The controversy over renowned director Robert Wise's newspaper column endorsing Miramax Film Corp.'s "Gangs of New York" for an Academy Award took a new twist Friday when a publicist working on the studio's Oscar campaign admitted that he actually penned the piece.
Murray Weissman said he wrote the article praising "Gangs of New York" director Martin Scorsese. Weissman is a veteran film and television publicist and a member of the Academy of Motion Picture Arts and Sciences who serves on the academy's public relations branch executive committee.
This disclosure is likely to fuel anger over what academy leaders and others in Hollywood believe was Miramax's inappropriate use of Wise's name and influence to sway Oscar voters. The fact that the studio engineered and then wrote the article indicates that what was billed by Miramax as a voluntary tribute was a studio-generated attempt at self-endorsement.
The column was published under Wise's name as an opinion piece in the Los Angeles Daily News and the Long Beach Press-Telegram. It was subsequently reprinted by Miramax at least six times as a paid advertisement in Hollywood trade and consumer newspapers.
The advertisement was headlined "Two time Academy Award winner Robert Wise declares Scorsese deserves the Oscar for 'Gangs of New York.' "
Millicent Wise, Robert's wife, said Friday that her husband did not alter "one word" of Weissman's text. "It's exactly the same as what they wrote," she said.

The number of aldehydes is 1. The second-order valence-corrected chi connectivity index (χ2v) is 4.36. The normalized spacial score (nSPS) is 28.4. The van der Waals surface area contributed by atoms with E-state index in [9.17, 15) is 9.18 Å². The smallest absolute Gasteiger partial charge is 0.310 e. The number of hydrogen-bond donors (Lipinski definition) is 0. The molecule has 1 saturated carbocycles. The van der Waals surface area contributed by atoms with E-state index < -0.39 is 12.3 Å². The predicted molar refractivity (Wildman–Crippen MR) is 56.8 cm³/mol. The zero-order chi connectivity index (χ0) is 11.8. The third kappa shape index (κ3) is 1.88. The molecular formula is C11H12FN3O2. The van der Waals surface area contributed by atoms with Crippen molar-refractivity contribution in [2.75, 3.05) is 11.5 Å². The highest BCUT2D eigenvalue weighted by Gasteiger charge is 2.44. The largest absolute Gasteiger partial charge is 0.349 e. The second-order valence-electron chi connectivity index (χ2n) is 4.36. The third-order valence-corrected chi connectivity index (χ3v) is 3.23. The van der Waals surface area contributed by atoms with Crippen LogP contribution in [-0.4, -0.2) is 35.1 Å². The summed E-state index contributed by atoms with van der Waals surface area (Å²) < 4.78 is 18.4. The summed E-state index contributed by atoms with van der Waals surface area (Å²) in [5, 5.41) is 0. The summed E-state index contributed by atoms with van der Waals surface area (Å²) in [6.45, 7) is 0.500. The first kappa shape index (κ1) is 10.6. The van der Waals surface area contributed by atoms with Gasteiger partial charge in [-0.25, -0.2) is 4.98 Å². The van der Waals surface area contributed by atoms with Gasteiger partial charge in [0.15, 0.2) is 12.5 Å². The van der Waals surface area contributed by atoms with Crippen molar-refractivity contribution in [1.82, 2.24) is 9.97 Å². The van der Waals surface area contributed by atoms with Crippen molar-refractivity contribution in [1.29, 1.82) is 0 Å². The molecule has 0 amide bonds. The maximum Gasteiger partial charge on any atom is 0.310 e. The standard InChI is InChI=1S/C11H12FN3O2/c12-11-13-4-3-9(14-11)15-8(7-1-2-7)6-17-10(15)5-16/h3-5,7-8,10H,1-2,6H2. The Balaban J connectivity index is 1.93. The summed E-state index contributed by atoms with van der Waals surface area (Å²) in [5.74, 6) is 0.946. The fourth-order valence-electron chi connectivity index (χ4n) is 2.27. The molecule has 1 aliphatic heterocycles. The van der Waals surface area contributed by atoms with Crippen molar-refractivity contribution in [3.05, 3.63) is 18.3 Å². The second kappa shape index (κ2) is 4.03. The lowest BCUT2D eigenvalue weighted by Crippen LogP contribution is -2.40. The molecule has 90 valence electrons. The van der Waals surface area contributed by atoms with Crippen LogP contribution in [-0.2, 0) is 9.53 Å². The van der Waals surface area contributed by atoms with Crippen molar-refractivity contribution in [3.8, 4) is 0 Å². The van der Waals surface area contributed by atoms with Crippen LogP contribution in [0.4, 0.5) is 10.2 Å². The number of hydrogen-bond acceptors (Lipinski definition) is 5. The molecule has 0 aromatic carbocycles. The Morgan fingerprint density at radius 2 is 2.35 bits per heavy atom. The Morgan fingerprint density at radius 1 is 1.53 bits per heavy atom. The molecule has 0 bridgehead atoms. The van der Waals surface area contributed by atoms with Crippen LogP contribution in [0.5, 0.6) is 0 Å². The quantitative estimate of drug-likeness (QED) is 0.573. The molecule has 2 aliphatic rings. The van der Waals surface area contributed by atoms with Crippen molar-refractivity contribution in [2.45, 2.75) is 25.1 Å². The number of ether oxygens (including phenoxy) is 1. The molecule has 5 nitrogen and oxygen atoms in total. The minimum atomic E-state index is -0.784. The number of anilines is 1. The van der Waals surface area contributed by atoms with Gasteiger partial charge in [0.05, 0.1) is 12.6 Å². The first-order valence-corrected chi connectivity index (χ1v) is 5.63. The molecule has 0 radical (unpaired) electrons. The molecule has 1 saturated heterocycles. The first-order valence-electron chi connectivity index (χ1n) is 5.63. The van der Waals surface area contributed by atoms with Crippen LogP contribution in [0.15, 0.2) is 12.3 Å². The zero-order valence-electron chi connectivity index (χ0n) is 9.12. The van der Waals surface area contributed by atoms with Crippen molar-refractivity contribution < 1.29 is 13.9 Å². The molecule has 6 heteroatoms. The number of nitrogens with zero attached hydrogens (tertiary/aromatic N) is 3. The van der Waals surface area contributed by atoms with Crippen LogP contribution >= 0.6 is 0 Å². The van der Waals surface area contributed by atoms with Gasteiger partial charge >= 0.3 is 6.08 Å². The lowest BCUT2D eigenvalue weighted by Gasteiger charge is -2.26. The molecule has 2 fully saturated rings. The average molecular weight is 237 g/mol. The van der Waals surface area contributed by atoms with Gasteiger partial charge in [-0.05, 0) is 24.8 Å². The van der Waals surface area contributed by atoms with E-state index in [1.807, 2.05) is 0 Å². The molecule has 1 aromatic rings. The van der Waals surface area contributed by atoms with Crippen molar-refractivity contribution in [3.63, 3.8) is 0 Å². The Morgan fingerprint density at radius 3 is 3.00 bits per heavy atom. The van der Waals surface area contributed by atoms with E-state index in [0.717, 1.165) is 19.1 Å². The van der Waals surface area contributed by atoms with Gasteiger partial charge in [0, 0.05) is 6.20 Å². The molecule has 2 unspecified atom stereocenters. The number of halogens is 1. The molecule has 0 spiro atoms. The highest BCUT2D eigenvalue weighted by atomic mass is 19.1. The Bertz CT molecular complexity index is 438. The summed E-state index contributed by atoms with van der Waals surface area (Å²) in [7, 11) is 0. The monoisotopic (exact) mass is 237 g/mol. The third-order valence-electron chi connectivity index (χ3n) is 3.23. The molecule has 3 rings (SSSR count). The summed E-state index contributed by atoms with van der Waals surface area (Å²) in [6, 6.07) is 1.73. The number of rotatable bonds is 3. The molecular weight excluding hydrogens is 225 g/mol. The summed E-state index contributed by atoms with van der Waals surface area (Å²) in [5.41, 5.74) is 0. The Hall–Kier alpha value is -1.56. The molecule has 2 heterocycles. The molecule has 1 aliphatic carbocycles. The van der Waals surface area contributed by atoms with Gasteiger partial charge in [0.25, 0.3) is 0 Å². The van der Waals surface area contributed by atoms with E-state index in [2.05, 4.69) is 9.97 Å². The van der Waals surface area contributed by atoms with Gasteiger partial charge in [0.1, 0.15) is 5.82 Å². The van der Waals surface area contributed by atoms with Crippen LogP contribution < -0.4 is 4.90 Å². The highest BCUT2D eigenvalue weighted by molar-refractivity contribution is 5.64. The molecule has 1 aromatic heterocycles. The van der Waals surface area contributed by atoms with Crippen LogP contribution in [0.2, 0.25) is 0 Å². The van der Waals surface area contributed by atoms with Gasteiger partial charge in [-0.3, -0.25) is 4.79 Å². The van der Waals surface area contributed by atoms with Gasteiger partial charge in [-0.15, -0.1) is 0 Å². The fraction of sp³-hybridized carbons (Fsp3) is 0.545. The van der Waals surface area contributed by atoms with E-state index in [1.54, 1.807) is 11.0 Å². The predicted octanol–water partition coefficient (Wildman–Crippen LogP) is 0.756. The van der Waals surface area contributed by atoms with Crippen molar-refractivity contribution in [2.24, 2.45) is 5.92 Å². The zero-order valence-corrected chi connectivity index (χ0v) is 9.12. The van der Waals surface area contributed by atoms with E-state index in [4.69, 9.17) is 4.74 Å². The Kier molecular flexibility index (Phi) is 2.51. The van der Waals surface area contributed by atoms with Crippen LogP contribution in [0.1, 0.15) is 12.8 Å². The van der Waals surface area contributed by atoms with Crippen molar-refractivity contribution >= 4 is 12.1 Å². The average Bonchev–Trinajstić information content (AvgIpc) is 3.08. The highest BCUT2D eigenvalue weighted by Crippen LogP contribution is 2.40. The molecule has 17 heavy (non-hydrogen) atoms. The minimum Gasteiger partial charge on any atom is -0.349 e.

Robert Wise said Thursday that a friend named Michael Thomas had helped him draft the story. Both Thomas and Millicent Wise said Friday that Thomas had nothing to do with the article's creation. Wise did not comment on the matter.
Weissman said he was acting on Miramax's behalf when he initially contacted the 88-year-old Wise to see whether the Oscar-winning director of "West Side Story" and "The Sound of Music" -- who also is a former academy president -- was interested in rebutting criticisms of "Gangs of New York." Weissman asked Wise whether he would write an opinion column supporting Scorsese, and Wise said he would, according to Weissman. But Wise didn't write any of it.
Wise suggested points the piece should cover, and Weissman did subsequent research, the publicist said. Weissman said he then faxed his article to Wise, who approved it.
Millicent Wise did not dispute that account.
Miramax, a unit of Walt Disney Co., said Thursday that it withdrew the ad after a firestorm of criticism.
The studio maintains that statements on behalf of Oscar nominees by academy members are not unusual, noting that there had been similar endorsements in the past for such films as 20th Century Fox Film Corp.'s "Moulin Rouge." Miramax officials declined to comment further Friday.
Academy officials said the ad and its solicitation violated the spirit if not the letter of Oscar rules, which the academy says prohibit voters from revealing how they are casting their ballots. This is the latest Oscar flap to involve Miramax and Co-Chairman Harvey Weinstein, criticized in the past for overly aggressive campaign tactics.
Oscar-winning director Barry Levinson said the ad was an example of "vulgar" campaigning.
Other academy members were so outraged by it that an undisclosed number asked for their ballots to be returned so that they might change their votes. The academy said it would not return completed ballots.
The Oscar voting ends Tuesday, and the awards ceremony is to be held March 23.